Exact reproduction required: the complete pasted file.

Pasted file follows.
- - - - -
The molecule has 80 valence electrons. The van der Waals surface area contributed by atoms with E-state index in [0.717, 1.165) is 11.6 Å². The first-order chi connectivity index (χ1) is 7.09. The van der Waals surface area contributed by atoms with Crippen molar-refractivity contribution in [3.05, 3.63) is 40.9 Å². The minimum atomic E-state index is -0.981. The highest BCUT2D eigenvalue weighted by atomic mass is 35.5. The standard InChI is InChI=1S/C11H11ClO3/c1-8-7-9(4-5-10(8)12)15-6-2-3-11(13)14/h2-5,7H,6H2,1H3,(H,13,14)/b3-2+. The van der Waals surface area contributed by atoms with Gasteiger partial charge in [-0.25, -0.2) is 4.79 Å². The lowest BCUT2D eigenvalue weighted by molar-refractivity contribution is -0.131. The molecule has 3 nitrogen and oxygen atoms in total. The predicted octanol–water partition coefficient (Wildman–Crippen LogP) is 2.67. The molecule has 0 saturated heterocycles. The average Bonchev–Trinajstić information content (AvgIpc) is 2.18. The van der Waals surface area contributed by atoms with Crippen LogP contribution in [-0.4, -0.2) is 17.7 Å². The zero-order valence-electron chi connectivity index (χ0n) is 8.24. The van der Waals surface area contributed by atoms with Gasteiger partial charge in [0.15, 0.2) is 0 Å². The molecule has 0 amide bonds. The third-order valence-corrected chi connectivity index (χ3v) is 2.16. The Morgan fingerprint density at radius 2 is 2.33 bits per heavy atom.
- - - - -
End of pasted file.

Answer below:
The molecule has 80 valence electrons. The van der Waals surface area contributed by atoms with E-state index in [0.717, 1.165) is 11.6 Å². The first-order chi connectivity index (χ1) is 7.09. The van der Waals surface area contributed by atoms with Crippen molar-refractivity contribution in [3.05, 3.63) is 40.9 Å². The minimum atomic E-state index is -0.981. The highest BCUT2D eigenvalue weighted by atomic mass is 35.5. The standard InChI is InChI=1S/C11H11ClO3/c1-8-7-9(4-5-10(8)12)15-6-2-3-11(13)14/h2-5,7H,6H2,1H3,(H,13,14)/b3-2+. The van der Waals surface area contributed by atoms with Gasteiger partial charge in [-0.25, -0.2) is 4.79 Å². The lowest BCUT2D eigenvalue weighted by molar-refractivity contribution is -0.131. The molecule has 3 nitrogen and oxygen atoms in total. The predicted octanol–water partition coefficient (Wildman–Crippen LogP) is 2.67. The molecule has 0 saturated heterocycles. The average Bonchev–Trinajstić information content (AvgIpc) is 2.18. The van der Waals surface area contributed by atoms with Crippen LogP contribution in [-0.4, -0.2) is 17.7 Å². The zero-order valence-electron chi connectivity index (χ0n) is 8.24. The van der Waals surface area contributed by atoms with Gasteiger partial charge in [0.15, 0.2) is 0 Å². The molecule has 0 amide bonds. The third-order valence-corrected chi connectivity index (χ3v) is 2.16. The Morgan fingerprint density at radius 2 is 2.33 bits per heavy atom.